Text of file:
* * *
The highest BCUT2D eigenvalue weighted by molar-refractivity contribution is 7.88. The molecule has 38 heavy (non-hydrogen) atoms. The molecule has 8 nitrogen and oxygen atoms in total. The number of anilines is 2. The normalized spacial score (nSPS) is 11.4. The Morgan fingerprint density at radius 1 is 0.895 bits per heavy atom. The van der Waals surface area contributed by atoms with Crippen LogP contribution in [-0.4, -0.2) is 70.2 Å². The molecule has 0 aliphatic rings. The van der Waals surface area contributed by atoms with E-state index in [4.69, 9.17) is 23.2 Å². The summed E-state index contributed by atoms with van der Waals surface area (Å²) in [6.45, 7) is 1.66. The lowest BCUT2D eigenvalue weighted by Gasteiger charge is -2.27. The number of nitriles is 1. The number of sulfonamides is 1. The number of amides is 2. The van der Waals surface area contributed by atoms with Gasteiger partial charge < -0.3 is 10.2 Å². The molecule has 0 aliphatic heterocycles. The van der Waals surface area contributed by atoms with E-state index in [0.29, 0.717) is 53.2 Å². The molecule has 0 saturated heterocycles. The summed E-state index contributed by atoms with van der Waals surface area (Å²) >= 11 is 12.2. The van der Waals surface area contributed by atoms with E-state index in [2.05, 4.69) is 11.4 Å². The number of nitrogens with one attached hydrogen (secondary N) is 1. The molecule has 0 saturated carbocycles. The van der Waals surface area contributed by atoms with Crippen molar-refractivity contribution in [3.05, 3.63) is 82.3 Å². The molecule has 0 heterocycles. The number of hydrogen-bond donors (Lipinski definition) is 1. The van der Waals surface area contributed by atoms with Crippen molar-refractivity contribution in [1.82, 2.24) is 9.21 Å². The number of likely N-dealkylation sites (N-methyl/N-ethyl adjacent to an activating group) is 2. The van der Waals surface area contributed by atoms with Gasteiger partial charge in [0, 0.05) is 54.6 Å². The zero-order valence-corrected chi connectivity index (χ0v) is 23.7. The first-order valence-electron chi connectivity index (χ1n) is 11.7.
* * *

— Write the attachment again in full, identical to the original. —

The highest BCUT2D eigenvalue weighted by molar-refractivity contribution is 7.88. The molecule has 38 heavy (non-hydrogen) atoms. The molecule has 8 nitrogen and oxygen atoms in total. The number of anilines is 2. The normalized spacial score (nSPS) is 11.4. The Morgan fingerprint density at radius 1 is 0.895 bits per heavy atom. The van der Waals surface area contributed by atoms with Crippen LogP contribution in [-0.4, -0.2) is 70.2 Å². The molecule has 0 aliphatic rings. The van der Waals surface area contributed by atoms with E-state index in [4.69, 9.17) is 23.2 Å². The summed E-state index contributed by atoms with van der Waals surface area (Å²) in [6.45, 7) is 1.66. The lowest BCUT2D eigenvalue weighted by Gasteiger charge is -2.27. The number of nitriles is 1. The number of sulfonamides is 1. The number of amides is 2. The van der Waals surface area contributed by atoms with Gasteiger partial charge < -0.3 is 10.2 Å². The molecule has 0 aliphatic heterocycles. The van der Waals surface area contributed by atoms with E-state index in [0.29, 0.717) is 53.2 Å². The molecule has 0 saturated heterocycles. The summed E-state index contributed by atoms with van der Waals surface area (Å²) >= 11 is 12.2. The van der Waals surface area contributed by atoms with E-state index in [2.05, 4.69) is 11.4 Å². The number of nitrogens with one attached hydrogen (secondary N) is 1. The molecule has 0 saturated carbocycles. The van der Waals surface area contributed by atoms with Crippen molar-refractivity contribution in [3.05, 3.63) is 82.3 Å². The molecule has 0 heterocycles. The number of hydrogen-bond donors (Lipinski definition) is 1. The van der Waals surface area contributed by atoms with Crippen molar-refractivity contribution in [1.82, 2.24) is 9.21 Å². The number of likely N-dealkylation sites (N-methyl/N-ethyl adjacent to an activating group) is 2. The van der Waals surface area contributed by atoms with Gasteiger partial charge in [0, 0.05) is 54.6 Å². The zero-order valence-corrected chi connectivity index (χ0v) is 23.7. The first-order valence-electron chi connectivity index (χ1n) is 11.7.